Alloy wheels

Whilst many people view the wheels as a purely cosmetic addition to a car they actually have a profound impact of the handling. We shall look at the pros and cons of fitting alloy wheels to a car.

Steel wheels that come with cars tend to be quite heavy and are usually solid, save for a few holes cut in. Having something heavy spinning around takes more energy that something lighter. Also having a heavier unsprung mass means the car will be less predictable on rough surfaces.

The brakes main job are dissipating the heat. If they are housed in what is effectively a steel drum they will be unable to do this as effectively.

So alloy wheels or if we correctly name them, magnesium alloy wheels, are the potential solution. The alloys are generally lighter than their steel counterparts and allow larger air holes.

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For most effective brake cooling go with a set that has a double row of holes around the outside of the wheel such as those produced for rally cars by OZ and compomotive.

Larger wheels will usually impair the drive and ride quality of the car so you should endeavour to maintain the same rotational diameter. If this diameter is larger then the speedo will under read so recalibration will be required. Problems of larger wheels include tram lining, poorer cornering and as the final drive ratio is altered the acceleration will also be worse.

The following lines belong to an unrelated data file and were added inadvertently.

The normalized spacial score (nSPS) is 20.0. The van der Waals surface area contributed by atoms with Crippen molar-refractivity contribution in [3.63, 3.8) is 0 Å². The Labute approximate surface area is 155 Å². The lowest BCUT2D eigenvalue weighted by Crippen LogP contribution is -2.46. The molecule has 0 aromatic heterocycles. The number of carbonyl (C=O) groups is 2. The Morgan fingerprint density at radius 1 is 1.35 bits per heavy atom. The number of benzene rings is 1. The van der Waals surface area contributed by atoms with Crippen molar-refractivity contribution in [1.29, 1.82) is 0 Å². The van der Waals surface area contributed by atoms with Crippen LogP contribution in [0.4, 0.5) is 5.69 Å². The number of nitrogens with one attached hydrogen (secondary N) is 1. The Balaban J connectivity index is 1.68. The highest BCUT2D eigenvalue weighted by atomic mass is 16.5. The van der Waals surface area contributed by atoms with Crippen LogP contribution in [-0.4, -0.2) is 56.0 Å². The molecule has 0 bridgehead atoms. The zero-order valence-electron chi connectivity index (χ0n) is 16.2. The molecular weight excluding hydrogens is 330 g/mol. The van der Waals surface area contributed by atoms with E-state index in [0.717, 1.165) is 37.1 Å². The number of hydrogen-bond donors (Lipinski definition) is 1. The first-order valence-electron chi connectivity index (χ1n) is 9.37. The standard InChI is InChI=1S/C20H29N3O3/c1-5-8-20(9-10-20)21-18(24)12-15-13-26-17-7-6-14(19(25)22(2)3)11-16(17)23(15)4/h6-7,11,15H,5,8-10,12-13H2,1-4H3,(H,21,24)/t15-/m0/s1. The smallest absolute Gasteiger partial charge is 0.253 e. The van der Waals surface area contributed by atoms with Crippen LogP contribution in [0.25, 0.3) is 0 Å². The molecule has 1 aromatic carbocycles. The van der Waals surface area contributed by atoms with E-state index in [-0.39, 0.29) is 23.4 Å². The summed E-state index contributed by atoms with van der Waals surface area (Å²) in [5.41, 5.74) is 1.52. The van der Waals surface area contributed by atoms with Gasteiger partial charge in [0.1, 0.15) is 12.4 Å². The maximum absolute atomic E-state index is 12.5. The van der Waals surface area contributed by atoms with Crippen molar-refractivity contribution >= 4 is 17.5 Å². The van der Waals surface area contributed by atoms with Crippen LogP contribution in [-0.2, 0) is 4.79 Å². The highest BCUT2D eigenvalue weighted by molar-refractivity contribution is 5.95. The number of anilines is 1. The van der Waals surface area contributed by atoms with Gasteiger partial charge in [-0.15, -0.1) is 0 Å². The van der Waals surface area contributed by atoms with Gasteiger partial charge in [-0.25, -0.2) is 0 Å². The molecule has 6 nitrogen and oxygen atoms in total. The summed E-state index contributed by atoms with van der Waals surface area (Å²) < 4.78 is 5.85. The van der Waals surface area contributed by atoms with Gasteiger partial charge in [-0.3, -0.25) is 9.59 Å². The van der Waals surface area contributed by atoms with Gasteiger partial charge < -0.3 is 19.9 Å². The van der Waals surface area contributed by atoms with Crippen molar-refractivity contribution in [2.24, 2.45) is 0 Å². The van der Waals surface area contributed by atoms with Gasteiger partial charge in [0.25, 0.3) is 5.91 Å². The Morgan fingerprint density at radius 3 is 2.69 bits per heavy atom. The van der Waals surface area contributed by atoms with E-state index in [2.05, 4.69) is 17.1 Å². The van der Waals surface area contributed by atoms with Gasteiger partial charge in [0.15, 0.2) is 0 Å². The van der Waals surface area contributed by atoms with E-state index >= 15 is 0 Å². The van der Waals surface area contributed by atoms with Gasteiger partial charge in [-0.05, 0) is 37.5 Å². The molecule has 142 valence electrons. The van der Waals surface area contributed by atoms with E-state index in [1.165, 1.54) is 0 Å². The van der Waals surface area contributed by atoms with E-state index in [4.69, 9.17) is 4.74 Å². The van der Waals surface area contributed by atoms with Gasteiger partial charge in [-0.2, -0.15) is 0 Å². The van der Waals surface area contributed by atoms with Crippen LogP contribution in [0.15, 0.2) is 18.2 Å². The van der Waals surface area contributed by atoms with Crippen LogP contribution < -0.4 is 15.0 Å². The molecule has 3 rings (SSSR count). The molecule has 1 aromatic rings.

One method to maintain the same rotational diameter would be to fit lower profile tires (we will look at these in another article) but they will help to reduce the circumference of the wheel back to OEM specifications.

Wider wheels are generally and incorrectly perceived to improve grip and cornering ability. In reality though the area of the contact patch remains the same. The size of the patch is governed by the pressure exerted on the tyre by the weight of the car and the gas pressure inside the tyre. A wider wheel may change the shape of the contact patch slightly but will not in itself give better grip! When you change the wheels you should always get the tracking, camber and toe reset to avoid premature tire wear.

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